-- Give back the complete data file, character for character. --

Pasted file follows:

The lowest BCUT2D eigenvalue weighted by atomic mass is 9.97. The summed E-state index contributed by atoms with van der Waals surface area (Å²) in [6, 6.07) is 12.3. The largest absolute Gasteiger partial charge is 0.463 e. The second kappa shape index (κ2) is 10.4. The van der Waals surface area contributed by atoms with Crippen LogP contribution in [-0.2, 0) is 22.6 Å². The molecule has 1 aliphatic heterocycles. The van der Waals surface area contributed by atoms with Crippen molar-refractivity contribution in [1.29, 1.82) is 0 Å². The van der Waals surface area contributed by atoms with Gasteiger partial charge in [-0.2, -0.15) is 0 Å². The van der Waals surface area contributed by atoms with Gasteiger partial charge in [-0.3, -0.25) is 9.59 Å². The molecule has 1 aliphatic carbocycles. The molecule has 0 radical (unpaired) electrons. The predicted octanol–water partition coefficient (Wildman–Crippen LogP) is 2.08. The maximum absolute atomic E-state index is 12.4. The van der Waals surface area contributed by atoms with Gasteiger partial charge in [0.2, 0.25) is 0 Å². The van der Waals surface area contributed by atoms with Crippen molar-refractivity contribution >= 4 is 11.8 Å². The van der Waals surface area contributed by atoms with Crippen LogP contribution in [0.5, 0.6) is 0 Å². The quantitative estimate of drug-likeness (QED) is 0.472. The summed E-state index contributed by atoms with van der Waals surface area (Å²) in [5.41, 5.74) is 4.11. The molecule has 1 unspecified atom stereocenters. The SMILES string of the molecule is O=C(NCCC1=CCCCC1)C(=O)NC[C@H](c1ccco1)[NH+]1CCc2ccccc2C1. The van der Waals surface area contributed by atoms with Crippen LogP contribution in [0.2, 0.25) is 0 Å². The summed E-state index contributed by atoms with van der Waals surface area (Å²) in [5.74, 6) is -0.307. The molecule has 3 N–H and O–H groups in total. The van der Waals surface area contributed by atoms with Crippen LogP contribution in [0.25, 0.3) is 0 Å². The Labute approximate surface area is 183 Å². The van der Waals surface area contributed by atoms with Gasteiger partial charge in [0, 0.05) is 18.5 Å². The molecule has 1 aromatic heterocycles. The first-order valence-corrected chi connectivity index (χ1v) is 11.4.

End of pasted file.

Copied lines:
The lowest BCUT2D eigenvalue weighted by atomic mass is 9.97. The summed E-state index contributed by atoms with van der Waals surface area (Å²) in [6, 6.07) is 12.3. The largest absolute Gasteiger partial charge is 0.463 e. The second kappa shape index (κ2) is 10.4. The van der Waals surface area contributed by atoms with Crippen LogP contribution in [-0.2, 0) is 22.6 Å². The molecule has 1 aliphatic heterocycles. The van der Waals surface area contributed by atoms with Crippen molar-refractivity contribution in [1.29, 1.82) is 0 Å². The van der Waals surface area contributed by atoms with Gasteiger partial charge in [-0.2, -0.15) is 0 Å². The van der Waals surface area contributed by atoms with Gasteiger partial charge in [-0.3, -0.25) is 9.59 Å². The molecule has 1 aliphatic carbocycles. The molecule has 0 radical (unpaired) electrons. The predicted octanol–water partition coefficient (Wildman–Crippen LogP) is 2.08. The maximum absolute atomic E-state index is 12.4. The van der Waals surface area contributed by atoms with Gasteiger partial charge in [0.2, 0.25) is 0 Å². The van der Waals surface area contributed by atoms with Crippen molar-refractivity contribution >= 4 is 11.8 Å². The van der Waals surface area contributed by atoms with Crippen LogP contribution in [0.5, 0.6) is 0 Å². The quantitative estimate of drug-likeness (QED) is 0.472. The summed E-state index contributed by atoms with van der Waals surface area (Å²) in [5.41, 5.74) is 4.11. The molecule has 1 unspecified atom stereocenters. The SMILES string of the molecule is O=C(NCCC1=CCCCC1)C(=O)NC[C@H](c1ccco1)[NH+]1CCc2ccccc2C1. The van der Waals surface area contributed by atoms with Crippen LogP contribution in [0.2, 0.25) is 0 Å². The summed E-state index contributed by atoms with van der Waals surface area (Å²) in [5.74, 6) is -0.307. The molecule has 3 N–H and O–H groups in total. The van der Waals surface area contributed by atoms with Crippen LogP contribution in [0.25, 0.3) is 0 Å². The Labute approximate surface area is 183 Å². The van der Waals surface area contributed by atoms with Gasteiger partial charge in [0, 0.05) is 18.5 Å². The molecule has 1 aromatic heterocycles. The first-order valence-corrected chi connectivity index (χ1v) is 11.4.